Whole Body Control

Whole-Body Control in robotics refers to the task to control a mobile manipulator with a locomotion and a manipulation subsystem by one unified control algorithms. Whole body control thus is closely related to the simultaneous control of multiple tasks, possibly with different task priorities. For example, for a humanoid robot such tasks could be

  • Control of the motion of an end-effector
  • Physical interaction and force control
  • Collision avoidance
  • Safety-related tasks
  • Postural stability (such as a balancing task for a legged robot).

These tasks typically have different levels of importance (i.e. priorities), leading to hierarchical control approaches. Our research on whole-body control benefits from a system representation in which the task coordinates appear in an inertially decoupled form. As applications we consider mobile manipulator systems such as wheel-based and legged humanoids, orbital manipulators, and cable supported aerial manipulators.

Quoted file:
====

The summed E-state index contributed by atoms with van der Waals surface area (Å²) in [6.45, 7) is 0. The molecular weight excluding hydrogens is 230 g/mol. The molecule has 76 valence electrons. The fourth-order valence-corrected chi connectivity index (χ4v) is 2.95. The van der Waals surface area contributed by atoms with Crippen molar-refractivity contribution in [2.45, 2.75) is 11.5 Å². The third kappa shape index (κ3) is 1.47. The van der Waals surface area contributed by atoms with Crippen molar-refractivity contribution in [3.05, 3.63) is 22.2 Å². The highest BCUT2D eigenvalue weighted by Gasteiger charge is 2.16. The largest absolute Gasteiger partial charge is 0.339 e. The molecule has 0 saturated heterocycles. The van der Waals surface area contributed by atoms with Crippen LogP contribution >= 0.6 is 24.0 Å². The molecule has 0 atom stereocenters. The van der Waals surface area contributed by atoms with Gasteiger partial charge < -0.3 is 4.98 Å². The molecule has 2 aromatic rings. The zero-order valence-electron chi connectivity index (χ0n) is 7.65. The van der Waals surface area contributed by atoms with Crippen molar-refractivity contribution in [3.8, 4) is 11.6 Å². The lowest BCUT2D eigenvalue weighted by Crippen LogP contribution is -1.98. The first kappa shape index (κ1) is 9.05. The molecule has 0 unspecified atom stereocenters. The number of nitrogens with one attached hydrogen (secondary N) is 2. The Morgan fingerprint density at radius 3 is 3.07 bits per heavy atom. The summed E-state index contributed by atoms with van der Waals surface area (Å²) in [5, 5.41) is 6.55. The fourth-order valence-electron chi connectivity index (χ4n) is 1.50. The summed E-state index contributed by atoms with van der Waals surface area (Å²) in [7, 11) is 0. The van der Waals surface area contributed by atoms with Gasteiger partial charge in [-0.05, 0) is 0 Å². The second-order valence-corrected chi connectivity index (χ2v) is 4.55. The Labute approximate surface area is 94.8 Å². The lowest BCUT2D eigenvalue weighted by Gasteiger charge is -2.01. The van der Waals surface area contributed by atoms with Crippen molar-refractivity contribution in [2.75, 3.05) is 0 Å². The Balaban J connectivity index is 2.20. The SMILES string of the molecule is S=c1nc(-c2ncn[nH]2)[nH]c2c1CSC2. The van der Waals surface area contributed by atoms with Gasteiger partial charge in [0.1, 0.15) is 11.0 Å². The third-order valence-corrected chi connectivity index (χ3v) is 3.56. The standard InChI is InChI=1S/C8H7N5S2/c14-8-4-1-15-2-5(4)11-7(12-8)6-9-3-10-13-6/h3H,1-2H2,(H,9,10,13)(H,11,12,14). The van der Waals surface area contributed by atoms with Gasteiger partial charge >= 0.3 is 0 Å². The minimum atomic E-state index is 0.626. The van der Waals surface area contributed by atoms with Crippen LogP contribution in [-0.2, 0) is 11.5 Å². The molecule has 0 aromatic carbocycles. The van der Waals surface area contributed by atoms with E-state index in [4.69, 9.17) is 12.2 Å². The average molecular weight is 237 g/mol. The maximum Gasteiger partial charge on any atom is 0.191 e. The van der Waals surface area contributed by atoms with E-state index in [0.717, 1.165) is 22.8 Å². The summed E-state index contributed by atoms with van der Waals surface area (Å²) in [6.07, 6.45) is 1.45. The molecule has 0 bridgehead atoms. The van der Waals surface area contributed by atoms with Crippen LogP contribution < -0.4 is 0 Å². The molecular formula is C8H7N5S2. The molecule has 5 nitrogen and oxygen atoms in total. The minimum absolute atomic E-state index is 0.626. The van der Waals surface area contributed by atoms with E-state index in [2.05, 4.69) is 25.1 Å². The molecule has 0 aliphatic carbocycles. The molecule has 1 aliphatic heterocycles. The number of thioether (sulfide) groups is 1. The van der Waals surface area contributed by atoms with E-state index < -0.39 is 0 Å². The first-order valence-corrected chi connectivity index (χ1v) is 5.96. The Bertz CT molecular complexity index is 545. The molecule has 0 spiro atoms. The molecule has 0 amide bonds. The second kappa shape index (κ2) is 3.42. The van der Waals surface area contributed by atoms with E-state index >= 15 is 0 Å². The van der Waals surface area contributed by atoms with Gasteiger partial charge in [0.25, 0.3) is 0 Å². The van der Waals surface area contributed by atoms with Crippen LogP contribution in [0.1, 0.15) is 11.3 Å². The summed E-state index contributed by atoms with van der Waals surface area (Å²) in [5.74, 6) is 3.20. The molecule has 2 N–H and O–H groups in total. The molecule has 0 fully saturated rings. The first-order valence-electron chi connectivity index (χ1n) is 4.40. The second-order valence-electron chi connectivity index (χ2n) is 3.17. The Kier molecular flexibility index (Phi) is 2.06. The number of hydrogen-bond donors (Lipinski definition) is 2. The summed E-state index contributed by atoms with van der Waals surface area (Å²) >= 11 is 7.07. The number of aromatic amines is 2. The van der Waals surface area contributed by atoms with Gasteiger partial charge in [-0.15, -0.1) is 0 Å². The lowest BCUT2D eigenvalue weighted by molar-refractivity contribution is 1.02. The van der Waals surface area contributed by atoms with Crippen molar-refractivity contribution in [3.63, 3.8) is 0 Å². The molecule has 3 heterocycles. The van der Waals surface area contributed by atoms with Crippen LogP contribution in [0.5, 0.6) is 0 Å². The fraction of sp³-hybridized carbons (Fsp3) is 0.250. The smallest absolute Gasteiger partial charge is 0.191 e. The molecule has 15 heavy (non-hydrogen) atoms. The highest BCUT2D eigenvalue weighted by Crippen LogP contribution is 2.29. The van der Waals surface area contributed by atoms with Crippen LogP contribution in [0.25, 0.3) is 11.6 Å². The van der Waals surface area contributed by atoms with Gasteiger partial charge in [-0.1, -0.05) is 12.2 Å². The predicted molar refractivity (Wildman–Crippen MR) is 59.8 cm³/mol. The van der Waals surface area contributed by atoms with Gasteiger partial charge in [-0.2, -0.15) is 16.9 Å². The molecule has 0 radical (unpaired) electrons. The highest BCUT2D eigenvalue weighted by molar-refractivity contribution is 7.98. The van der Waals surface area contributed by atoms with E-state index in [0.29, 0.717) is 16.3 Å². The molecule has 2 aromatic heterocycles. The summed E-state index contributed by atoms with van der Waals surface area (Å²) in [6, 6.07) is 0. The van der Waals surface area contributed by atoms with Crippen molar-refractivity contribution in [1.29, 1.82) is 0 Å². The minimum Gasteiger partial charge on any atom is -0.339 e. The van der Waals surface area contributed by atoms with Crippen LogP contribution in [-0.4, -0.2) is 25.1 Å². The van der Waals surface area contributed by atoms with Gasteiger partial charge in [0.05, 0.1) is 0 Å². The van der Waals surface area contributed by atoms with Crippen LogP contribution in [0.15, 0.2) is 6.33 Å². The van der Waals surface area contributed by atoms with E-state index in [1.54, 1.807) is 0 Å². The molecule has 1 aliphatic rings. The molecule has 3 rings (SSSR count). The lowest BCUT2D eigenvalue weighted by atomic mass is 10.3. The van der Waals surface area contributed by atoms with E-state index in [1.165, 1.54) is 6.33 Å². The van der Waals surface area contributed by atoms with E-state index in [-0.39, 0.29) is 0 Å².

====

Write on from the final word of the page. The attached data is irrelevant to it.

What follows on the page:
In orbital manipulators, special emphasis is pointed towards the best use of the actuation system of the base satellite. In order to save fuel, the thruster actuation is avoided whenever it is possible to achieve the control goal only by the manipulator and the on-board reaction wheels (if present). Moreover, it turned out that a momentum-based control strategy that can lead to efficient controllers, when the requirements on the exact satellite positioning is relaxed.